- improved doctest counting for doctests in python modules — files without any doctest items will not show up anymore and doctest examples are counted as separate test items. thanks Danilo Bellini.
- fix issue245 by depending on the released py-1.4.14 which fixes py.io.dupfile to work with files with no mode. Thanks Jason R. Coombs.
- fix junitxml generation when test output contains control characters, addressing issue267, thanks Jaap Broekhuizen
- fix issue338: honor –tb style for setup/teardown errors as well. Thanks Maho.
- fix issue307 – use yaml.safe_load in example, thanks Mark Eichin.
- better parametrize error messages, thanks Brianna Laugher
- pytest_terminal_summary(terminalreporter) hooks can now use “.section(title)” and “.line(msg)” methods to print extra information at the end of a test run.
My “speed up pypi installs” PEP438 has been accepted and transition phase 1 is live: as a package maintainer you can speed up the installation for your packages for all your users now, with the click of a button: Login to https://pypi.python.org and then go to urls for each of your packages, and specify that all release files are hosted from pypi.python.org. Or add explicit download urls with an MD5. Tools such as pip or easy_install will thus avoid any slow crawling of third party sites.
Many thanks to Carl Meyer who helped me write the PEP, and Donald Stufft for implementing most of it, and Richard Jones who accepted it today! And thanks also to the distutils-sig discussion participants, in particular Phillip Eby and Marc-Andre Lemburg.
Besides the good feedback and discussions around my talk, i just had a great few days. It was my first time to Russia and i saw and learned a lot. One unexpected event was going to a russian Sauna with Amir Salihefendic, Russel Keith-Magee and Anton, a main conference organizer. Between going into the Sauna we had glasses of nice irish Whiskey or walked outside to the snowy freezing cold. Afterwards some of us went to the conference party and had good (despite being somewhat drunken) discussions with people from Yandex, the biggest russian search engine and several russian devs. All very friendly, competent and funny. The party lasted until 5:30am – with my fellow english-speaking talkers Armin Ronacher, David Cramer (a weekend in Russia) and me being among the very last.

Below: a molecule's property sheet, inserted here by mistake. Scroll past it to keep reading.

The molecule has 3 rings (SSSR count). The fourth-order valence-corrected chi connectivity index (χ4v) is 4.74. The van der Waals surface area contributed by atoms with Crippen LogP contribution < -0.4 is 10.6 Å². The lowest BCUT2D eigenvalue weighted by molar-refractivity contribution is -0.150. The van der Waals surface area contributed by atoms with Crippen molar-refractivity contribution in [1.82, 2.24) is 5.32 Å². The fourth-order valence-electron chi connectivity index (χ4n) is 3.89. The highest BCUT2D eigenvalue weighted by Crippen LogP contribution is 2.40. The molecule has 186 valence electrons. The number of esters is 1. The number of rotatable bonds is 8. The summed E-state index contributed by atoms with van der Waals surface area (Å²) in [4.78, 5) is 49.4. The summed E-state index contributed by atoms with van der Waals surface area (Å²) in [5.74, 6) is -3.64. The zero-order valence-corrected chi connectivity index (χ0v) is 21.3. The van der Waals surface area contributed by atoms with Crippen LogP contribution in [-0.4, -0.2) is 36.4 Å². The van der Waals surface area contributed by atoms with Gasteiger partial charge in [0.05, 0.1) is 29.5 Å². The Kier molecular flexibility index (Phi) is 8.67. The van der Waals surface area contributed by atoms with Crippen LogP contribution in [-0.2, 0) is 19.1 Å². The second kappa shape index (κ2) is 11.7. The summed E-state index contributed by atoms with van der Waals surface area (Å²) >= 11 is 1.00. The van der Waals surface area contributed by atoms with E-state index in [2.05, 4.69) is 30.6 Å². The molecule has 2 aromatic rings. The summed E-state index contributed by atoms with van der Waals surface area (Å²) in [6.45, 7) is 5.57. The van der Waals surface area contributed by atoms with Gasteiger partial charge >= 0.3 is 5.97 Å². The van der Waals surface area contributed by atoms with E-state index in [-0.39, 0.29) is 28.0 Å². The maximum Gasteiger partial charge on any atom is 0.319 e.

The next days evening saw Amir, David, Armin and two russian guys visiting an Irish pub past midnight. It turned out there is no such thing as a “russian pub”, the concept of “pub” was imported in the last decade mostly in the form of english or irish ones. And it seems IT/Python guys can meet everywhere on the planet and have a good time :)
Going back to content, i felt particularly inspired by Jeff Lindsay’s talk on Autosustainable services. He described how he tries to provide several small web services, and how to organize cost sharing by its users. As services need resources, it’s a different issue than Open Cource collaboration which does not require such to exist.
I heart several good sentences from my fellow talkers, for example one from Russel Keith-Magee describing a dillema of open source communities: “There are many people who can say ‘No’ but few who can say ‘Yes’ to something”. Amir Salihefendic desribed how the “Redis” database solved many problems for him, and some interesting concrete usages of “bitmaps” in his current endeavours like bitmapist.cohort. And of course Armin Ronacher and David Cramer also gave good talks related to their experience, Advanced Flask patterns and scalable web services respectively. With Armin i also had a good private discussion about the issue of code-signing and verification. We drafted what we think could work for Python packaging (more separately). With David, i discussed workflow commands for python packaging as he offered some good thoughts on the matter.
Around the whole conference we were warmly cared for by Yulia’s company it-people.ru who overtook the physical organisation, and by Anton and his friends who organized the program. Maria Kalinina in particular had cared for the keynote speakers and many other aspects of the conference, and without her, i wouldn’t have made it. Anton drove us to the Asian European geographic border, and Yulia to the skyscraper of Ekaterinburg, overlooking the third largest city in Russia. Russel and me also took the opportunity to walk around Ekaterinburg, looking at Lenin sculptures, buildings made of ice, frozen lakes, and the many shops and noises in the city.